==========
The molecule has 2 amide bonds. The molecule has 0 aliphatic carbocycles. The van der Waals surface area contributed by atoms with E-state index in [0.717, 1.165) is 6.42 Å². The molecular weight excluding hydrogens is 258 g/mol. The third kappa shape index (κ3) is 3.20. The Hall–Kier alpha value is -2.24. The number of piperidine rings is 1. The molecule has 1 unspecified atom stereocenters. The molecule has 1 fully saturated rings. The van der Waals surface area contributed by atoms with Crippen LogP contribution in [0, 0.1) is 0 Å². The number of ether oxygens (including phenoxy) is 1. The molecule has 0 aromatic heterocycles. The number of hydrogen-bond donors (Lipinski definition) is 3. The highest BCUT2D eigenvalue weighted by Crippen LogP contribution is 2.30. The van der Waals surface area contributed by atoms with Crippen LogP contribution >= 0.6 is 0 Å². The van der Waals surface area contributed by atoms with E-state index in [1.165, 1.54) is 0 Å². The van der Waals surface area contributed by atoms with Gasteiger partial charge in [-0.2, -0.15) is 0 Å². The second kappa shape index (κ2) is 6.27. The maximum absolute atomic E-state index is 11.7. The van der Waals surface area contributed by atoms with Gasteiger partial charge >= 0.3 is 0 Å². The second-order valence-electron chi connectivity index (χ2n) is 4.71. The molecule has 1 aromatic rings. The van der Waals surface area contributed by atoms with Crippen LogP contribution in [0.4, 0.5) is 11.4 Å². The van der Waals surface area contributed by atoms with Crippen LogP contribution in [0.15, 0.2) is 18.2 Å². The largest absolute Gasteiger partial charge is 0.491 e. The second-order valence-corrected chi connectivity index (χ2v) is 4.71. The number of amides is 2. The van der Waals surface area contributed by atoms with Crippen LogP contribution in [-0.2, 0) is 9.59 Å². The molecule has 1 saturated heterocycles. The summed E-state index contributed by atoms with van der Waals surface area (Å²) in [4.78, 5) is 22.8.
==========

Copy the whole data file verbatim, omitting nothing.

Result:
The molecule has 2 amide bonds. The molecule has 0 aliphatic carbocycles. The van der Waals surface area contributed by atoms with E-state index in [0.717, 1.165) is 6.42 Å². The molecular weight excluding hydrogens is 258 g/mol. The third kappa shape index (κ3) is 3.20. The Hall–Kier alpha value is -2.24. The number of piperidine rings is 1. The molecule has 1 unspecified atom stereocenters. The molecule has 1 fully saturated rings. The van der Waals surface area contributed by atoms with Crippen LogP contribution in [0, 0.1) is 0 Å². The number of ether oxygens (including phenoxy) is 1. The molecule has 0 aromatic heterocycles. The number of hydrogen-bond donors (Lipinski definition) is 3. The highest BCUT2D eigenvalue weighted by Crippen LogP contribution is 2.30. The van der Waals surface area contributed by atoms with Crippen LogP contribution >= 0.6 is 0 Å². The van der Waals surface area contributed by atoms with E-state index in [1.165, 1.54) is 0 Å². The van der Waals surface area contributed by atoms with Gasteiger partial charge in [-0.2, -0.15) is 0 Å². The second kappa shape index (κ2) is 6.27. The maximum absolute atomic E-state index is 11.7. The van der Waals surface area contributed by atoms with Gasteiger partial charge >= 0.3 is 0 Å². The second-order valence-electron chi connectivity index (χ2n) is 4.71. The molecule has 1 aromatic rings. The van der Waals surface area contributed by atoms with Crippen LogP contribution in [0.4, 0.5) is 11.4 Å². The van der Waals surface area contributed by atoms with Crippen LogP contribution in [0.15, 0.2) is 18.2 Å². The largest absolute Gasteiger partial charge is 0.491 e. The second-order valence-corrected chi connectivity index (χ2v) is 4.71. The number of amides is 2. The van der Waals surface area contributed by atoms with Crippen LogP contribution in [-0.2, 0) is 9.59 Å². The molecule has 1 saturated heterocycles. The summed E-state index contributed by atoms with van der Waals surface area (Å²) in [4.78, 5) is 22.8.